Every life counts: Bearing witness to the Holocaust in South Wales
11 November 2021
Cardiff Synagogue memorial tablet research sheds light on 100 Jewish victims linked to Welsh capital
The lives of more than 100 people with links to Cardiff who died in the Holocaust are being remembered thanks to the painstaking work of volunteers in the Holocaust Memorial Tablet.
Part of the Framing Jewish Histories project, the research is inspired by a memorial tablet in Cardiff’s Reform Synagogue, first erected with 54 names in 1954, and later renovated with a further 48 names added in 1999.
Each of the 102 men, women and children named on the wooden plaque were related to members of the Cardiff congregation. All perished in the Holocaust.
Klavdija Erzen, who managed the project for the Jewish History Association of South Wales/ Cymdeithas Hanes Iddewig De Cymru (JHASW/CHIDC), explained:
“Many of the original sponsors of the Memorial Tablet have since died or moved away from Cardiff, and little was known about many of the people listed. These are not simply names; they are mothers and fathers, sons and daughters, brothers and sisters. Their lives deserve to be remembered, just as their deaths are commemorated.”
The association began the initiative to research every name to mark each life with a permanent record in 2019, detailed in its 2021 Holocaust memorial film.
The team of volunteers researched each name, revealing a narrative for the majority of those listed through research crisscrossing Europe and beyond. Two students from the School of History, Archaeology and Religion gave just shy of 200 hours to the project, contributing to the complex research needed to tell each person’s story.
One such couple is Otto and Grete Bondy, who married and lived in Vienna. Following the Anschluss and the enforced takeover of their business into Aryan hands, the Jewish couple succeeding in fleeing to Belgium taking different routes with their adolescent children Liese and Walter. In Belgium, Otto and Grete’s brother were arrested but managed to flee an internment camp in France and return to their families. But their luck didn’t hold, despite periods of being hidden by the mother of one of Walter’s friends. Otto and Grete were arrested at their home by the Gestapo in 1943. Liese and Walter were not at home and escaped capture, remaining in hiding.
A four-hour train journey to Holland became 1,200km. Along the route, they managed to throw postcards from the train to reassure their families while safeguarding their children’s hiding place.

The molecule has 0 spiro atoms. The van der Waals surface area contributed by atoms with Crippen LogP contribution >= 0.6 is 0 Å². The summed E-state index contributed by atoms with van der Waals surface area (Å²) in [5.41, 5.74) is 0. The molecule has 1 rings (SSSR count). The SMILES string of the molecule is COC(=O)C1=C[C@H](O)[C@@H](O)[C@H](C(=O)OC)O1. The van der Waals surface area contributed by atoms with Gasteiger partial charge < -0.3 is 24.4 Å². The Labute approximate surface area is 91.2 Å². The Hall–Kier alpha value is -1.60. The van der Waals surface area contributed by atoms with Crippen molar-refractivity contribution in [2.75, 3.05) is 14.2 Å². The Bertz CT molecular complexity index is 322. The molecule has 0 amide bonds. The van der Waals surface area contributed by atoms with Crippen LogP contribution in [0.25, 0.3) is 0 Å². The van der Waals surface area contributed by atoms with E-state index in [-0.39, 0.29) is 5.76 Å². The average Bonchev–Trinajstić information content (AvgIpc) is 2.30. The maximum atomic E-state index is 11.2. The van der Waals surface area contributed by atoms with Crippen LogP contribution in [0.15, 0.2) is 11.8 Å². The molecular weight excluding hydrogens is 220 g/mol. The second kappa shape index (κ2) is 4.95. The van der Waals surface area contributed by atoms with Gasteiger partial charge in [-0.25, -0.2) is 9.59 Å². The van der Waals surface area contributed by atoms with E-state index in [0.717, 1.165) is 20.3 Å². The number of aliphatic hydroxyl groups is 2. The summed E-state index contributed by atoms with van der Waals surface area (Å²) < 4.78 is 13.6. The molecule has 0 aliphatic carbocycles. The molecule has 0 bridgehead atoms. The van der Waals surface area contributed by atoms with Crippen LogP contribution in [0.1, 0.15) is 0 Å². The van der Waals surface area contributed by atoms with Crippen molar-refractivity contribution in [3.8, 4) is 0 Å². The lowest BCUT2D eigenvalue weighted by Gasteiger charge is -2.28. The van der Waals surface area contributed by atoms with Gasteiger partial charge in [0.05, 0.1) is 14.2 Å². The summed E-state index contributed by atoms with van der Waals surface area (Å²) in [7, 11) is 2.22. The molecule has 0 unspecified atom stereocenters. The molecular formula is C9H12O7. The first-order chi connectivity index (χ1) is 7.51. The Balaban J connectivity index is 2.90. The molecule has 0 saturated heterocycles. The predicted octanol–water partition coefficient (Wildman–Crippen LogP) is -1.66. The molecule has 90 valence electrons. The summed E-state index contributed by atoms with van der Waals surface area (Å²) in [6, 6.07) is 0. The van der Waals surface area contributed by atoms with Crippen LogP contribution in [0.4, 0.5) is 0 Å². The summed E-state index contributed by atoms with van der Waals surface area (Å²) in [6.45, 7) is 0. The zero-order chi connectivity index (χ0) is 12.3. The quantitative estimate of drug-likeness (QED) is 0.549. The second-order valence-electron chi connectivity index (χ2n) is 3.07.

Two days later they arrived at their final destination, Auschwitz-Birkenau. Of the 1,425 Jews – men, women and children - on their transport, 875 were murdered on arrival in the gas chambers and 550 were sent to forced labour. Only 31 people from Transports XX11 A & B survived the war. There is no record of Otto and Grete making it beyond arrival.
Grete’s sister survived the Holocaust and moved to Cardiff after the war, participating actively in the Reform synagogue and raising a family, including adopting Grete’s daughter who had survived by hiding in a convent.
The full version of this story, written by the Jewish History Association of South Wales/Cymdeithas Hanes Iddewig De Cymru, is available online.
Lecturer in Modern Jewish History at the School of History, Archaeology and Religion, Dr Jaclyn Granick said:
‘This project allows us to remember Cardiff’s history as a place of refuge from genocide, but also with complex links to genocide itself. Jews in Cardiff experienced trauma from the Holocaust, to which this memorial tablet attests.
This detailed research brings that privately held, gaping loss to public attention at last, demonstrating that the Holocaust didn’t entirely happen “over there,” but impacted Cardiffians personally and changed the history of Cardiff itself.’
The narratives of all those researched can be followed on the project’s Memorial Tablet website, launched on 9th November, the anniversary of a series of pogroms in 1938 against Jews in German territory known today as Kristallnacht.
Framing Jewish Histories project was funded by the National Lottery Heritage Fund, Jewish Historical Society of England, Cardiff University, and Jewish Memorial Council.
Established in 2018, The Jewish History Association of South Wales/Cymdeithas Hanes Iddewig De Cymru aims to uncover, document, preserve, and share the tangible and intangible cultural heritage of the Jewish communities of south Wales.
Dr Jaclyn Granick works at the intersection of modern Jewish history and international history, especially in the late 19th to 20th centuries, with particular focus on politics, philanthropy, humanitarianism and gender across the Jewish Diaspora.